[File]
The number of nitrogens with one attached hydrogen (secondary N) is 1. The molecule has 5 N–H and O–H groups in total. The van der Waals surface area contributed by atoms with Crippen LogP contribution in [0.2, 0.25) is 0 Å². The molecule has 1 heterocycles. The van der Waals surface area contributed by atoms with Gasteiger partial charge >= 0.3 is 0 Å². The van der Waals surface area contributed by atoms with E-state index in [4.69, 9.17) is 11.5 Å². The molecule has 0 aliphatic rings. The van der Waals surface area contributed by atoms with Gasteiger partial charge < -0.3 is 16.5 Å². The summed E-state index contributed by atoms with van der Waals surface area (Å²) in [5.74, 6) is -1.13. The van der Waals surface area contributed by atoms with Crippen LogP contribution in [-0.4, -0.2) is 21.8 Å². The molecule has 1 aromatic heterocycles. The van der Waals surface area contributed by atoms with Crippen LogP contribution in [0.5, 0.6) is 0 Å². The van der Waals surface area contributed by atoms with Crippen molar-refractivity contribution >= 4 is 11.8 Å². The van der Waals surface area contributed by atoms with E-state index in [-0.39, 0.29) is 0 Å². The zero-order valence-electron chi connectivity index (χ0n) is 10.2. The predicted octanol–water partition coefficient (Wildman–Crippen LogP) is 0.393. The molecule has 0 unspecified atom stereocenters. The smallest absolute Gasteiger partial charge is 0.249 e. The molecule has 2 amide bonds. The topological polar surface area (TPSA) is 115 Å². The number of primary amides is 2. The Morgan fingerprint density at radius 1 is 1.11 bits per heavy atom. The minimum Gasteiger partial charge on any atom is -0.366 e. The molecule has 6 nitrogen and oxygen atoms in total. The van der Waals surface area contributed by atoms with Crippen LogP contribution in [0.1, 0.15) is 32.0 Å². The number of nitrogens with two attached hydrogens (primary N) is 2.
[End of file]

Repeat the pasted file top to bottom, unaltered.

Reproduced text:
The number of nitrogens with one attached hydrogen (secondary N) is 1. The molecule has 5 N–H and O–H groups in total. The van der Waals surface area contributed by atoms with Crippen LogP contribution in [0.2, 0.25) is 0 Å². The molecule has 1 heterocycles. The van der Waals surface area contributed by atoms with Gasteiger partial charge >= 0.3 is 0 Å². The van der Waals surface area contributed by atoms with E-state index in [4.69, 9.17) is 11.5 Å². The molecule has 0 aliphatic rings. The van der Waals surface area contributed by atoms with Gasteiger partial charge < -0.3 is 16.5 Å². The summed E-state index contributed by atoms with van der Waals surface area (Å²) in [5.74, 6) is -1.13. The van der Waals surface area contributed by atoms with Crippen LogP contribution in [-0.4, -0.2) is 21.8 Å². The molecule has 1 aromatic heterocycles. The van der Waals surface area contributed by atoms with Crippen LogP contribution in [0.5, 0.6) is 0 Å². The van der Waals surface area contributed by atoms with Crippen molar-refractivity contribution >= 4 is 11.8 Å². The van der Waals surface area contributed by atoms with E-state index in [-0.39, 0.29) is 0 Å². The zero-order valence-electron chi connectivity index (χ0n) is 10.2. The predicted octanol–water partition coefficient (Wildman–Crippen LogP) is 0.393. The molecule has 0 unspecified atom stereocenters. The smallest absolute Gasteiger partial charge is 0.249 e. The molecule has 2 amide bonds. The topological polar surface area (TPSA) is 115 Å². The number of primary amides is 2. The Morgan fingerprint density at radius 1 is 1.11 bits per heavy atom. The minimum Gasteiger partial charge on any atom is -0.366 e. The molecule has 6 nitrogen and oxygen atoms in total. The van der Waals surface area contributed by atoms with Crippen LogP contribution in [0.1, 0.15) is 32.0 Å². The number of nitrogens with two attached hydrogens (primary N) is 2.